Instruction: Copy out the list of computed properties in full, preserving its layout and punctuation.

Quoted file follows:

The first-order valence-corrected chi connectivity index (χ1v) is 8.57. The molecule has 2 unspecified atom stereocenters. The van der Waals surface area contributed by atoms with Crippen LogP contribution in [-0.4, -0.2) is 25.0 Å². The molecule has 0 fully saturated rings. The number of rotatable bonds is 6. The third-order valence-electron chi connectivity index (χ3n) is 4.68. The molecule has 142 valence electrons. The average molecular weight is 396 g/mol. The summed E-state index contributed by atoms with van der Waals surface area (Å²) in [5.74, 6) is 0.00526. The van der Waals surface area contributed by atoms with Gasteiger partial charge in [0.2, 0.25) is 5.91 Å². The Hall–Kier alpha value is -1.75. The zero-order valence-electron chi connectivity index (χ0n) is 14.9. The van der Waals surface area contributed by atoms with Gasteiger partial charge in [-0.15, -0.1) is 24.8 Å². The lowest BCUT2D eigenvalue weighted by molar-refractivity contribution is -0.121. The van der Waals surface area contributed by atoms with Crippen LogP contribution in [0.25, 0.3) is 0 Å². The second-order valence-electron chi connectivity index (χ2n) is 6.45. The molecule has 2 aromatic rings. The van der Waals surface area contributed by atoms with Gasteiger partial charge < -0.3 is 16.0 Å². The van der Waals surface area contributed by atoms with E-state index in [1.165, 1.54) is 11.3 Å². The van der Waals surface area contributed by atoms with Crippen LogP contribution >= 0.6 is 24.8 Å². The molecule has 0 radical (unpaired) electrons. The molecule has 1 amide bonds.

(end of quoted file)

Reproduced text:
The first-order valence-corrected chi connectivity index (χ1v) is 8.57. The molecule has 2 unspecified atom stereocenters. The van der Waals surface area contributed by atoms with Crippen LogP contribution in [-0.4, -0.2) is 25.0 Å². The molecule has 0 fully saturated rings. The number of rotatable bonds is 6. The third-order valence-electron chi connectivity index (χ3n) is 4.68. The molecule has 142 valence electrons. The average molecular weight is 396 g/mol. The summed E-state index contributed by atoms with van der Waals surface area (Å²) in [5.74, 6) is 0.00526. The van der Waals surface area contributed by atoms with Gasteiger partial charge in [0.2, 0.25) is 5.91 Å². The Hall–Kier alpha value is -1.75. The zero-order valence-electron chi connectivity index (χ0n) is 14.9. The van der Waals surface area contributed by atoms with Gasteiger partial charge in [-0.15, -0.1) is 24.8 Å². The lowest BCUT2D eigenvalue weighted by molar-refractivity contribution is -0.121. The van der Waals surface area contributed by atoms with Crippen LogP contribution in [0.25, 0.3) is 0 Å². The second-order valence-electron chi connectivity index (χ2n) is 6.45. The molecule has 2 aromatic rings. The van der Waals surface area contributed by atoms with Gasteiger partial charge < -0.3 is 16.0 Å². The van der Waals surface area contributed by atoms with E-state index in [1.165, 1.54) is 11.3 Å². The van der Waals surface area contributed by atoms with Crippen LogP contribution >= 0.6 is 24.8 Å². The molecule has 0 radical (unpaired) electrons. The molecule has 1 amide bonds.